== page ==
Friday, June 8, 2012

Performance function/scope timers, for Windows

In my last post I showed you have to create an easy-to-use timer for Mac OSX programs that would calculate the time it took a function or scope to execute. Here's the Windows version I promised.

Here's the main.cpp:
// main.cpp
#include <iostream>

#include "PerfTimer.h"

void someFcn()
    for (unsigned int i = 0; i < 10000000; ++i )
        int j = 5;

int main(int argc, const char * argv[])
    return 0;

And here's the timer class itself.
// PerfTimer.h
#pragma once
#include <iostream>
#include <windows.h>
class PerfTimer
    PerfTimer(const char* timerName)
        m_name = std::string(timerName);

        // Start the timer
        LARGE_INTEGER endTime;
        // Output timer duration in milliseconds
        std::cout << m_name.c_str() << ": " << ((endTime.QuadPart - m_startTime.QuadPart) * 1000.0 / m_frequency.QuadPart) << std::endl;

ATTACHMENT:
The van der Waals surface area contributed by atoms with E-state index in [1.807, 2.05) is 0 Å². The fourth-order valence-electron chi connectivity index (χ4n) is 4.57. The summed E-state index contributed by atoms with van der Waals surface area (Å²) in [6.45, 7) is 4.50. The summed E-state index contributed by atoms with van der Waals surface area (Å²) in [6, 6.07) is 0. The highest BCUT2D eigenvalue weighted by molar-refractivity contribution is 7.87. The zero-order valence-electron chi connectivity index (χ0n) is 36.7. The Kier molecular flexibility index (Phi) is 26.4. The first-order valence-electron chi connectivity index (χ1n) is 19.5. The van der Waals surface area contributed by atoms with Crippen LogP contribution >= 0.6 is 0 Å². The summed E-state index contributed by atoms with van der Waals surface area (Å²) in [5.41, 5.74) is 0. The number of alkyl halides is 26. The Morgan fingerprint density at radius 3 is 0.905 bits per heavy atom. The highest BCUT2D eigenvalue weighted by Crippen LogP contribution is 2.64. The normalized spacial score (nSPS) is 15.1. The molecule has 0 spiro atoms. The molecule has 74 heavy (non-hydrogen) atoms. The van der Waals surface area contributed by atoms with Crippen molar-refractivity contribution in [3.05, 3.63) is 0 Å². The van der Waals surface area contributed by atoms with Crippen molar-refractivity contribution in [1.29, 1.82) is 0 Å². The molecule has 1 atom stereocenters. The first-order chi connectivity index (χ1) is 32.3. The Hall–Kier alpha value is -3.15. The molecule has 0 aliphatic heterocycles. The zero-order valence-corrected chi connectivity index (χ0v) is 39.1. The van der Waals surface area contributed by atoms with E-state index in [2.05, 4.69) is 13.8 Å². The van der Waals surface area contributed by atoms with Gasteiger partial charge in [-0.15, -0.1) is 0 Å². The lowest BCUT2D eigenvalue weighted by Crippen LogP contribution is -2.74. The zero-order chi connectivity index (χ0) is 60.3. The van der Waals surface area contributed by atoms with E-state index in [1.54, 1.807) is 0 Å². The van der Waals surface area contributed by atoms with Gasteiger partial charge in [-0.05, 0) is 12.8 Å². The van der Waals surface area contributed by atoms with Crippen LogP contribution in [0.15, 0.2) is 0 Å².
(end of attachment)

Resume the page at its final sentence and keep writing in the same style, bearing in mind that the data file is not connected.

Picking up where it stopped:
LARGE_INTEGER m_startTime;
    LARGE_INTEGER m_frequency;
    std::string m_name;
    #define CreateFcnTimer PerfTimer __FUNCTION__timer(__FUNCTION__)
    // The 'x' in 'xtimer' is replaced by whatever string is passed into the scope timer
    // but the quotations are removed. So if the calling code is ScopeTimer("stuff")
    // then 'xtimer' becomes 'timerstuff'. This makes sure every timer name is unique
    // within the scoe it is used.
    #define ScopeTimer(x) PerfTimer xtimer(x)
    // The timers can be shut off in shipping builds by replacing their standard
    // macros with these.
    #define CreateFcnTimer ((void)0)
    #define ScopeTimer(x) ((void)0)

The only difference between this Windows version and the Mac version is that you need to include Windows.h, and you have to query the frequency using QueryPerformanceFrequency, and factor the frequency into your calculations.

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